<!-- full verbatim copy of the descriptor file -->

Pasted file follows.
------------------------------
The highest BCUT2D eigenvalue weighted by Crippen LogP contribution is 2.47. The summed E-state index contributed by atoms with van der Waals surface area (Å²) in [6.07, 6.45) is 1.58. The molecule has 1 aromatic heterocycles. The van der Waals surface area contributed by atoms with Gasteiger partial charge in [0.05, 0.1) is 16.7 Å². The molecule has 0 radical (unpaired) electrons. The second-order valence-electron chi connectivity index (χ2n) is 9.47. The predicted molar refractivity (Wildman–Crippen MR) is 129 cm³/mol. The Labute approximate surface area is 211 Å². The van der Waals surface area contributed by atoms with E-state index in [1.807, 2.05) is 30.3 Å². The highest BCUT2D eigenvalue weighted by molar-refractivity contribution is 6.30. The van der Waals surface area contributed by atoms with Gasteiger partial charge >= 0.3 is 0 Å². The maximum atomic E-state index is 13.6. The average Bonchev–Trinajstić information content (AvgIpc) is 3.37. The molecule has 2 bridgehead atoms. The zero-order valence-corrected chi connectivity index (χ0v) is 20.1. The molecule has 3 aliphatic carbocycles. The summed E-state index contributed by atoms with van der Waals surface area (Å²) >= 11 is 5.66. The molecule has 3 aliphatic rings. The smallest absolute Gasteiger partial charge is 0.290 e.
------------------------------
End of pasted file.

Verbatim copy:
The highest BCUT2D eigenvalue weighted by Crippen LogP contribution is 2.47. The summed E-state index contributed by atoms with van der Waals surface area (Å²) in [6.07, 6.45) is 1.58. The molecule has 1 aromatic heterocycles. The van der Waals surface area contributed by atoms with Gasteiger partial charge in [0.05, 0.1) is 16.7 Å². The molecule has 0 radical (unpaired) electrons. The second-order valence-electron chi connectivity index (χ2n) is 9.47. The predicted molar refractivity (Wildman–Crippen MR) is 129 cm³/mol. The Labute approximate surface area is 211 Å². The van der Waals surface area contributed by atoms with E-state index in [1.807, 2.05) is 30.3 Å². The highest BCUT2D eigenvalue weighted by molar-refractivity contribution is 6.30. The van der Waals surface area contributed by atoms with Gasteiger partial charge >= 0.3 is 0 Å². The maximum atomic E-state index is 13.6. The average Bonchev–Trinajstić information content (AvgIpc) is 3.37. The molecule has 2 bridgehead atoms. The zero-order valence-corrected chi connectivity index (χ0v) is 20.1. The molecule has 3 aliphatic carbocycles. The summed E-state index contributed by atoms with van der Waals surface area (Å²) >= 11 is 5.66. The molecule has 3 aliphatic rings. The smallest absolute Gasteiger partial charge is 0.290 e.